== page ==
What to eat before training
Proteins, carbohydrates and fats play an important role before physical activity, as they provide the energy necessary for training and promote muscle recovery. The amounts in which these macronutrients must be consumed vary according to the type of exercise to be performed, the duration of the training and the person himself.
Knowing what to eat and eating a balanced diet helps improve physical activity performance and reduces the risk of hypoglycemia, cramps, and muscle pain during and after training. For these reasons, the ideal is to consult a sports nutritionist so that, through individual evaluation, he/she can indicate a diet plan adapted to the person’s needs. Should one eat carbohydrates and/or protein before training?
There are several theories on what to consume before training. Some indicate that carbohydrates should only be consumed, as these nutrients provide the amount of energy needed for a good glycogen load before physical activity, mainly an exercise that involves endurance and long-term exercises (more than 90 minutes).
Glycogen is a chain of various glucose molecules that are stored in the body, mainly in the liver and muscles, from which the body produces energy when muscle contraction is activated during exercise.
However, other studies indicate that consuming carbohydrates and a small portion of protein is ideal, which will not only energize the body but also promote muscle repair and growth. But it is important for the person to know that consuming only protein before training is not beneficial because carbohydrates are necessary for the body to produce energy.
Therefore, the foods chosen before training will depend on the individual objective of each person and the type of exercise to be performed, so the idea is to find a nutritionist to carry out a complete evaluation and develop a nutritional plan appropriate to your needs.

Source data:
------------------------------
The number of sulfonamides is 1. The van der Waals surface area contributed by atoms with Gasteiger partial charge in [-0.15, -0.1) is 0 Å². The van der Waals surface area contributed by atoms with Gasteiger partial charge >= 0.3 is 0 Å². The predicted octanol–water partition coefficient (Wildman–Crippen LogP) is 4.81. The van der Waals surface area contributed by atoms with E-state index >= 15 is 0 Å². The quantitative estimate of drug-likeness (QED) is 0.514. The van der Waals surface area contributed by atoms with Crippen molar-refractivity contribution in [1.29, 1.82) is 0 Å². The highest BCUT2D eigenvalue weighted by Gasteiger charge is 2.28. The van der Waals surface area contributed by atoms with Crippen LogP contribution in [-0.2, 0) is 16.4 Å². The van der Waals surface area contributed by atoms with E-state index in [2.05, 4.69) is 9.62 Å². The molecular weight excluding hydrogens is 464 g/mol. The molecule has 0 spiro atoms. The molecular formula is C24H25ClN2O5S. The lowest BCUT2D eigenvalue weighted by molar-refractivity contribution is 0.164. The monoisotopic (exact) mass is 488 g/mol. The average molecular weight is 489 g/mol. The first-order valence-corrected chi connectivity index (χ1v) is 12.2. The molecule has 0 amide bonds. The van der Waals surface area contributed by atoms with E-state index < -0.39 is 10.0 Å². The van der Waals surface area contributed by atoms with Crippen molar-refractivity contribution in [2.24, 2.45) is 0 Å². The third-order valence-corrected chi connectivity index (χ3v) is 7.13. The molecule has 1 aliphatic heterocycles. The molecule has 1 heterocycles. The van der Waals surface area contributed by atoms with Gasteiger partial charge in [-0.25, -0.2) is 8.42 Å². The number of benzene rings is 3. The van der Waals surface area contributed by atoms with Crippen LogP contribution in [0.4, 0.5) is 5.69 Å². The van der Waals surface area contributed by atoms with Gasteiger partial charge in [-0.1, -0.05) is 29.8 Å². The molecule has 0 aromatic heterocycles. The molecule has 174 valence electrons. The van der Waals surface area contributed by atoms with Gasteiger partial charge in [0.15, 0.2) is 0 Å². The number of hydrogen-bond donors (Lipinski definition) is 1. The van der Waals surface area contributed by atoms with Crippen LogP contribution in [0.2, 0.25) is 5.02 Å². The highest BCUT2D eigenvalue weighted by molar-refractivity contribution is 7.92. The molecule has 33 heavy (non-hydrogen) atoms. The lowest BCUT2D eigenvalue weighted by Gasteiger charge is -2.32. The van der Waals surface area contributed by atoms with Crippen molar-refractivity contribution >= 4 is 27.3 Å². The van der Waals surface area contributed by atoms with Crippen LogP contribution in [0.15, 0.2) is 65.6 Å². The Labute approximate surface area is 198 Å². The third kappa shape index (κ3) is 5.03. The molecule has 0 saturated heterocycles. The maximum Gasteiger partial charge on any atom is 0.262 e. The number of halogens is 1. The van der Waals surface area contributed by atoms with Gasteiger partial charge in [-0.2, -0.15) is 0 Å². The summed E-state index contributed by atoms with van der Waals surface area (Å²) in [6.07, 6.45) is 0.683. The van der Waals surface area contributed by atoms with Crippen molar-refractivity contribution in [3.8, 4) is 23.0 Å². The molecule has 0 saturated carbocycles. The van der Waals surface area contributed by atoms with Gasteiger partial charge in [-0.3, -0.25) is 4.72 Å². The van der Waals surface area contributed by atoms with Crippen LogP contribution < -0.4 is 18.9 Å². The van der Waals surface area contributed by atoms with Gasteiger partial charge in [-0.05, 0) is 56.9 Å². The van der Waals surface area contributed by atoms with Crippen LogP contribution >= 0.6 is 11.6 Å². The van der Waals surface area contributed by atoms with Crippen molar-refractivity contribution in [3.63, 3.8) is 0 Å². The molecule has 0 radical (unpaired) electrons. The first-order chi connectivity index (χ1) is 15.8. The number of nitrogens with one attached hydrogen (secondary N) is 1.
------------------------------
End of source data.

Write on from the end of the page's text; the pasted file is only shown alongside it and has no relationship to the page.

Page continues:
Food options to eat before training
The foods that can be eaten before training depend on the time that elapses between the foods that are eaten and the training. Therefore, the closer the food is to the workout, the softer it should be, to avoid any discomfort.
Some snack options that can be consumed between 30 minutes and 1 hour before training are:
Plain yoghurt with a portion of fruit;
1 fruit with a serving of nuts, such as walnuts or almonds, for example;
When there are still 1 or 2 hours to train, the snack can be:
1 cup cinnamon flakes;
1 fruit smoothie made with yoghurt or milk;
1 cup of whole-grain cereal with skim milk or yoghurt;
1 package of crackers or rice crackers with cream of avocado and onion;
1 pancake of oatmeal, banana and cinnamon with white cheese or peanut butter;
2 scrambled eggs with whole wheat bread or toast.
2 slices of whole wheat bread with white cheese, tomato and lettuce.
If the exercise is practised more than 2 hours apart, it generally coincides with the time of the main meal, such as breakfast, lunch or dinner.
Sample menu for main meals
If the exercise is practised more than 2 hours apart and coincides with the main meal, the meals may be as follows: The amounts included in the menu vary according to age, sex, amount and type of physical activity performed. If the person suffers from any health condition, the ideal is to find a nutritionist for a complete evaluation and prepare a nutritional plan appropriate to their needs.